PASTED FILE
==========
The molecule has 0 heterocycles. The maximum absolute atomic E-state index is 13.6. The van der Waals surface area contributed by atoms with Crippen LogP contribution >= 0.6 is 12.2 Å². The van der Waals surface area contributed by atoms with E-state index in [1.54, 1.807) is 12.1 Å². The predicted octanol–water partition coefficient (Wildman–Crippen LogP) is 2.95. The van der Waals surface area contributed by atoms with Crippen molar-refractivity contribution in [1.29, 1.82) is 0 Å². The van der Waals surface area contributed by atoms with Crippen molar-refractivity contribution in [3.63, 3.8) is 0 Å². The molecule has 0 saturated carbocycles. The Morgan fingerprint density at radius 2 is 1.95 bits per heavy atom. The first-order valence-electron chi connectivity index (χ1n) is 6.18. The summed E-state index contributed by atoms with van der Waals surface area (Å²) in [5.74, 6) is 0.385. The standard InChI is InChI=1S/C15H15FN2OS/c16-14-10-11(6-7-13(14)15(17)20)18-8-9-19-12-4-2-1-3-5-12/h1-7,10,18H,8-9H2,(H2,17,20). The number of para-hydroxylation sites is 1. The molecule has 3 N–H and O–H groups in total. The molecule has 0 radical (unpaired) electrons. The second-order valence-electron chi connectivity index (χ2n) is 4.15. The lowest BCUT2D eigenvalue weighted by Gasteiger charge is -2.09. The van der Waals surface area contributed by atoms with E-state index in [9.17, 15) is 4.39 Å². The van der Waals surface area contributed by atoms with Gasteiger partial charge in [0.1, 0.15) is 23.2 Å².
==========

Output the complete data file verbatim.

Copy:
The molecule has 0 heterocycles. The maximum absolute atomic E-state index is 13.6. The van der Waals surface area contributed by atoms with Crippen LogP contribution >= 0.6 is 12.2 Å². The van der Waals surface area contributed by atoms with E-state index in [1.54, 1.807) is 12.1 Å². The predicted octanol–water partition coefficient (Wildman–Crippen LogP) is 2.95. The van der Waals surface area contributed by atoms with Crippen molar-refractivity contribution in [1.29, 1.82) is 0 Å². The van der Waals surface area contributed by atoms with Crippen molar-refractivity contribution in [3.63, 3.8) is 0 Å². The molecule has 0 saturated carbocycles. The Morgan fingerprint density at radius 2 is 1.95 bits per heavy atom. The first-order valence-electron chi connectivity index (χ1n) is 6.18. The summed E-state index contributed by atoms with van der Waals surface area (Å²) in [5.74, 6) is 0.385. The standard InChI is InChI=1S/C15H15FN2OS/c16-14-10-11(6-7-13(14)15(17)20)18-8-9-19-12-4-2-1-3-5-12/h1-7,10,18H,8-9H2,(H2,17,20). The number of para-hydroxylation sites is 1. The molecule has 3 N–H and O–H groups in total. The molecule has 0 radical (unpaired) electrons. The second-order valence-electron chi connectivity index (χ2n) is 4.15. The lowest BCUT2D eigenvalue weighted by Gasteiger charge is -2.09. The van der Waals surface area contributed by atoms with E-state index in [9.17, 15) is 4.39 Å². The van der Waals surface area contributed by atoms with Gasteiger partial charge in [0.1, 0.15) is 23.2 Å².